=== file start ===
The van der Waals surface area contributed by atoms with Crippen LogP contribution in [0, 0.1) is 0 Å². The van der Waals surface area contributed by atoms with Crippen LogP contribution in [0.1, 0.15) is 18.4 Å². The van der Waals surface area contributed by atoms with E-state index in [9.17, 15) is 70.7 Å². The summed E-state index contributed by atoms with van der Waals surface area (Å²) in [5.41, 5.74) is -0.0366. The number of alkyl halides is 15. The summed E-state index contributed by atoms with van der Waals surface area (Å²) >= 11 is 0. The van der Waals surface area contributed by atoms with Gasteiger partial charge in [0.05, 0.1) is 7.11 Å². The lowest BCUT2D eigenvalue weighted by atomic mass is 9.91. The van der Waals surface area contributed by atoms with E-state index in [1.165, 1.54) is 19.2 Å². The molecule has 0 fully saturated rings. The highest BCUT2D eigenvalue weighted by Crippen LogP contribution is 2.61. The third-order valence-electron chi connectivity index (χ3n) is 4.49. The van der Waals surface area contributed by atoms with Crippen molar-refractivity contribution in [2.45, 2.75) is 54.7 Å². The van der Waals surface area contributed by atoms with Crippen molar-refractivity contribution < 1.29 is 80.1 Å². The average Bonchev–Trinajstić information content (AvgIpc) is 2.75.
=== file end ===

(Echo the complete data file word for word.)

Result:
The van der Waals surface area contributed by atoms with Crippen LogP contribution in [0, 0.1) is 0 Å². The van der Waals surface area contributed by atoms with Crippen LogP contribution in [0.1, 0.15) is 18.4 Å². The van der Waals surface area contributed by atoms with E-state index in [9.17, 15) is 70.7 Å². The summed E-state index contributed by atoms with van der Waals surface area (Å²) in [5.41, 5.74) is -0.0366. The number of alkyl halides is 15. The summed E-state index contributed by atoms with van der Waals surface area (Å²) >= 11 is 0. The van der Waals surface area contributed by atoms with Gasteiger partial charge in [0.05, 0.1) is 7.11 Å². The lowest BCUT2D eigenvalue weighted by atomic mass is 9.91. The van der Waals surface area contributed by atoms with E-state index in [1.165, 1.54) is 19.2 Å². The molecule has 0 fully saturated rings. The highest BCUT2D eigenvalue weighted by Crippen LogP contribution is 2.61. The third-order valence-electron chi connectivity index (χ3n) is 4.49. The van der Waals surface area contributed by atoms with Crippen molar-refractivity contribution in [2.45, 2.75) is 54.7 Å². The van der Waals surface area contributed by atoms with Crippen molar-refractivity contribution < 1.29 is 80.1 Å². The average Bonchev–Trinajstić information content (AvgIpc) is 2.75.